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Brother Jerome's Reflection: Oct 15

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  • michael_oblate (aka carmelitanum)
    +PAX Prayers, please, for the spiritual, mental and physical health of the following, for all their loved ones and all who take care of them: Elaine s Dad,
    Message 1 of 78 , Oct 14, 2009
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      +PAX


      Prayers, please, for the spiritual, mental and physical health of the following, for all their loved ones and all who take care of them:

      Elaine's Dad, suffering from Alzheimer's and for Elaine and all his family.

      Sherrie, obese and multiple medical problems, possibly diabetic.

      Dave, drugs and other life problems, and for his worried parents.

      Please pray for Gemma. She is suffering now from the H1N1 flu and she is 3 years old. Also, for Suheil and all his family.

      UPDATE: Cecelia for whom we prayed for yesterday has lymphoma, 2 spots. Her doctor is trying to get her a soonest appointment at the University of Michigan Oncology Dept.



      +Please pray that Divine Mercy will shine upon all those who have taken their own lives.+

      Lord, help us all as You know and will. God's will is best. All is
      mercy and grace. God is never absent, praise Him! Thanks so much. JL

      February 14, June 15, October 15
      Chapter 12: How the Morning Office Is to Be Said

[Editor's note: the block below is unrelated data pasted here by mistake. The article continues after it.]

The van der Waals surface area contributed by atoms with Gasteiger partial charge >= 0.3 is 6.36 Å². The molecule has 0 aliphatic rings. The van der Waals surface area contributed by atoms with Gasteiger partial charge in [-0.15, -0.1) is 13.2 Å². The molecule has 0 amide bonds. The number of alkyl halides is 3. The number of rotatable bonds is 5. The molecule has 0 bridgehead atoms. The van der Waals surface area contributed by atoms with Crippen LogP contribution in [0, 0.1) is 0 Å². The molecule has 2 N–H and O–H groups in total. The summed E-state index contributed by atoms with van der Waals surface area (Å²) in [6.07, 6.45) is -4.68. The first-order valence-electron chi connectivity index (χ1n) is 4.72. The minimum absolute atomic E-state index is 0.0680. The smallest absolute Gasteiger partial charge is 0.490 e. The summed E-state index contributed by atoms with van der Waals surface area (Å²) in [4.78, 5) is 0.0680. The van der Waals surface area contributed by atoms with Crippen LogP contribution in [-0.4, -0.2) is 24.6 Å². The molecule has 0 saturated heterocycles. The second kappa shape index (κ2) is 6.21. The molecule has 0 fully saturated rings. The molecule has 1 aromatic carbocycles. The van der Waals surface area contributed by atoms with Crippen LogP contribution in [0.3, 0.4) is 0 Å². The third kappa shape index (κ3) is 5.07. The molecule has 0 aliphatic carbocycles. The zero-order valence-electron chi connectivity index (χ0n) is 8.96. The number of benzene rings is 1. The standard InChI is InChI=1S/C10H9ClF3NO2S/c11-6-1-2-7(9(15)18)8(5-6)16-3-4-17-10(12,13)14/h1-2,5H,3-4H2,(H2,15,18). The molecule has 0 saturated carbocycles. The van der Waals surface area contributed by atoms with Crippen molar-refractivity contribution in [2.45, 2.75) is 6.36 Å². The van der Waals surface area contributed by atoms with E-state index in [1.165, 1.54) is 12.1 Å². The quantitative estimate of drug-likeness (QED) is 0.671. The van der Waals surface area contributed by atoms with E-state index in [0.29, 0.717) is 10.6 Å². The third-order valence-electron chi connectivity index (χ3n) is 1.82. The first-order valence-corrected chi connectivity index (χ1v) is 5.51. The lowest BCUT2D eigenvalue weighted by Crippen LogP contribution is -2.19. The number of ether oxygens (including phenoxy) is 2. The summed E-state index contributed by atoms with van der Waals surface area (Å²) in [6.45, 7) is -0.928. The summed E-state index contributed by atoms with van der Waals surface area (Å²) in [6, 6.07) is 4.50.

The Morning Office on Sunday shall begin with Psalm 66
      recited straight through without an antiphon.
      After that let Psalm 50 be said with "Alleluia,"
      then Psalms 117 and 62,
      the Canticle of Blessing (Benedicite) and the Psalms of praise (Ps.
      148-150);
      then a lesson from the Apocalypse to be recited by heart,
      the responsory, the verse,
      the canticle from the Gospel book,
      the litany and so the end.

      REFLECTION

      Ever notice how a loving parent makes allowances so the kids WON'T
      slip up or be discouraged? Good teachers do the same thing. Some
      things are made so deliberately easy that all of the students can
      generally make it through the hoop!

      St. Benedict does this with both morning Offices, beginning Vigils
      and Lauds with 2 psalms that are said every day. He even stresses
      that, at Lauds, the 66th Psalm is to be said slowly, so that the
      monastics may have time to gather.

      Those two Offices are the time people are most likely to be running
      late, either because they had to bound out of bed at the last minute,
      or because the "necessities of nature" break between Vigils and Lauds
      delayed them unexpectedly. It is worth noting that only with these
      two Offices, when tardiness can so easily occur, does the Holy Rule
      make such allowance. For a further bit of trivia, these four Psalms
      are repeated every day: one could miss them several times in a week
      and still have said all 150 Psalms in that week.

      Sometimes people (including, alas, ourselves!) can make unrealistic
      conditions and demand that others meet them. The concept of failure
      is built into those demands. We fence people about with our own
      standards that they could not possibly meet, then condemn them for
      failing to meet them! What a sad and tragic game.

      Take a self-inventory and check to see if there is anyone you dislike so
      intensely that they cannot be right, no matter what they do. If there are any
      such folks, it's time for you to change, not them! I recall, alas, one pastor
      who annoyed me so much that even when he used incense (something I ordinarily
      love,) I carped to myself that he didn't do it right. With me, he just could NOT
      win. Sigh... When things get that bad, it's ourselves who need the overhaul,
      not the presumed "offender."

      St. Benedict, by his example, teaches us to be the exact opposite. He